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The best Florida family beach destinations for when spring break returns

By Neil Gladstone, Oyster.com on

Published in Fashion Daily News

Although Florida is currently closed to nonessential travel, it won't be that way forever. Florida has more than 600 miles of beaches. Chances are at least one section of the sandy stretch around the edge of the Sunshine State will make your family happy. But every brood has different spring break priorities. Maybe your perfect tanning spot needs to be near a theme park, or chock-full of reasonably priced family restaurants, or kissed by clear blue, soothing waves. Here's where to go for Florida family spring break when it's safe to visit.

Fort De Soto Park

Located about 14 miles southwest of St. Petersburg, Fort De Soto Park is spread out over five small islands connected by bridges and causeways. These west coast keys have everything you'd want in a beach getaway: Three miles of beach, two swim centers, two fishing piers, and seven miles of trails - no motor vehicles allowed. There's marine life and wildlife to peep on those walks, including 328 bird species and a loggerhead sea turtle refuge. The 1,100 acres even include some notable history, as Native Americans inhabited the land around 1,000 A.D. and Union troops built fortifications on the islands during the Civil War to help with the blockade of Tampa Bay.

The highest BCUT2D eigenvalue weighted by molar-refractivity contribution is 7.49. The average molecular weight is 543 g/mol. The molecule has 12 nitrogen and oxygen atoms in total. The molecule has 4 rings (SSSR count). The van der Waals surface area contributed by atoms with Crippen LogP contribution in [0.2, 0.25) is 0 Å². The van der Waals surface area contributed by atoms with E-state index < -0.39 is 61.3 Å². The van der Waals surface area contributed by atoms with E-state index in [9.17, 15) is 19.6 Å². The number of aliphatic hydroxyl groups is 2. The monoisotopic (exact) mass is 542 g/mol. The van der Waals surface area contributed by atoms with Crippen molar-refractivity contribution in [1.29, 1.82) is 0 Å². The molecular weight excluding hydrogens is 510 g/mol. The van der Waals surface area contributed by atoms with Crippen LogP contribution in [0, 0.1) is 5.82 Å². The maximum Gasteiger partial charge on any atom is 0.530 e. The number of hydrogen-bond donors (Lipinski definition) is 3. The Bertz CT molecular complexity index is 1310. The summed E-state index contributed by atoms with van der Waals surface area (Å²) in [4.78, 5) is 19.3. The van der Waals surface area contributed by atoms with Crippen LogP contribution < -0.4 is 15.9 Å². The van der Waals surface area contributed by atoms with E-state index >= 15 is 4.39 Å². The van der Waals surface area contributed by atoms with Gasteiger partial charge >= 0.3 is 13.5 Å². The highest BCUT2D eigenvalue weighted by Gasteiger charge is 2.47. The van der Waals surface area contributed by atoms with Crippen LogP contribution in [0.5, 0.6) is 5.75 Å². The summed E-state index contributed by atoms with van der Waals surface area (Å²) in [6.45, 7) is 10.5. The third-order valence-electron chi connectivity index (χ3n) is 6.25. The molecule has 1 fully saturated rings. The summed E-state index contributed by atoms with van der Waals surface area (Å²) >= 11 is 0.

Families who camp can reserve a space to stay overnight, and the facilities include restrooms, grills and washing machines. Boaters should take advantage of the one of the park's 11 docks.

Singer Island

While Singer Island is located in a ritzy neighborhood - just a short ride from West Palm Beach - it has beautiful, wallet-friendly places where the whole family can enjoy the sun. MacArthur Park includes a beach as well as several designated sections preserving natural wildlife and plants. Ocean Reef Park is usually uncrowded in the morning and has picnic areas and a kids' playground. Singer Island is also a launching pad for deep sea fishing trips and snorkel tours. If you like water sports, you can rent a kayak, Jet Ski, paddleboard or even a hydroflying jetpack (it's like having two firehoses attached your feet, but in a fun way).

 

Siesta Key

While most beaches are covered in sand made of pulverized coral, the fine powder on Siesta Beach is quartz. The mineral traveled down hillsides via rivers, eventually being deposited on Florida's western shore. And that material change makes a big difference. Unlike coral, the reflective powder (which feels like flour) quartz keeps cool even on piping hot days.

The quartz sand, turquoise waters and numerous amenities make Siesta Beach a consistent top choice for families. In addition to a free parking lot large enough for 1,000 cars, the beach also features several restaurants. The Sunday night drum circle that brings together several generations of people in search of a good beat.

The Siesta Key area also has two other notable beaches and a small village. Crescent Beach, south of Siesta Beach, has one small public access point and caters to local resort-goers. Turtle Beach is preferred by beachgoers looking for a more secluded option, and is better for older kids and adults. There are also fewer amenities. A little ways from the beach, Siesta Key village has numerous fun seafood restaurants and cute shops.

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